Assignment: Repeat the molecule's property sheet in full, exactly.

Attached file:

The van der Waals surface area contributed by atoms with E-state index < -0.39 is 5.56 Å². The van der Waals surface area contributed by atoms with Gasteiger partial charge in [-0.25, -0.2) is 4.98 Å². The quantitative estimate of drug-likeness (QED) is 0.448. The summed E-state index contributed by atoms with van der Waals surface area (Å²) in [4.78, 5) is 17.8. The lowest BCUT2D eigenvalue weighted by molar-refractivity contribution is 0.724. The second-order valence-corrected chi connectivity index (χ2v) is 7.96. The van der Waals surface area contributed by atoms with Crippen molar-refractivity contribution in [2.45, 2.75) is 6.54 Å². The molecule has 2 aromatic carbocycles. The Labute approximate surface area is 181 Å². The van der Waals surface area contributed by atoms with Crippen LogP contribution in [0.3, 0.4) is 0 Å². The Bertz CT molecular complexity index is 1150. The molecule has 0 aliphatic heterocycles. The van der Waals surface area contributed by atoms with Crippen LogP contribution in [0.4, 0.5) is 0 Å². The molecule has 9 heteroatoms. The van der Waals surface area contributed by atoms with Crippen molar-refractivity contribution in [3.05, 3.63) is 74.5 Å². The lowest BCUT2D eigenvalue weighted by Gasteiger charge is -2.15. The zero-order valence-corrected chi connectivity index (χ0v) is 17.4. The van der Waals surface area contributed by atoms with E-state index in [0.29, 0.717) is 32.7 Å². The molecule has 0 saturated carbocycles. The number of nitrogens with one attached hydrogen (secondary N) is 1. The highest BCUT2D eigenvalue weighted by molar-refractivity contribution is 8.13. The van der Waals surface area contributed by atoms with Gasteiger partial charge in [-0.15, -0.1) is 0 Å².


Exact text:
The van der Waals surface area contributed by atoms with E-state index < -0.39 is 5.56 Å². The van der Waals surface area contributed by atoms with Gasteiger partial charge in [-0.25, -0.2) is 4.98 Å². The quantitative estimate of drug-likeness (QED) is 0.448. The summed E-state index contributed by atoms with van der Waals surface area (Å²) in [4.78, 5) is 17.8. The lowest BCUT2D eigenvalue weighted by molar-refractivity contribution is 0.724. The second-order valence-corrected chi connectivity index (χ2v) is 7.96. The van der Waals surface area contributed by atoms with Crippen molar-refractivity contribution in [2.45, 2.75) is 6.54 Å². The molecule has 2 aromatic carbocycles. The Labute approximate surface area is 181 Å². The van der Waals surface area contributed by atoms with Crippen LogP contribution in [0.3, 0.4) is 0 Å². The Bertz CT molecular complexity index is 1150. The molecule has 0 aliphatic heterocycles. The van der Waals surface area contributed by atoms with Crippen LogP contribution in [0.4, 0.5) is 0 Å². The molecule has 9 heteroatoms. The van der Waals surface area contributed by atoms with Crippen molar-refractivity contribution in [3.05, 3.63) is 74.5 Å². The lowest BCUT2D eigenvalue weighted by Gasteiger charge is -2.15. The zero-order valence-corrected chi connectivity index (χ0v) is 17.4. The van der Waals surface area contributed by atoms with E-state index in [0.29, 0.717) is 32.7 Å². The molecule has 0 saturated carbocycles. The number of nitrogens with one attached hydrogen (secondary N) is 1. The highest BCUT2D eigenvalue weighted by molar-refractivity contribution is 8.13. The van der Waals surface area contributed by atoms with Gasteiger partial charge in [-0.15, -0.1) is 0 Å².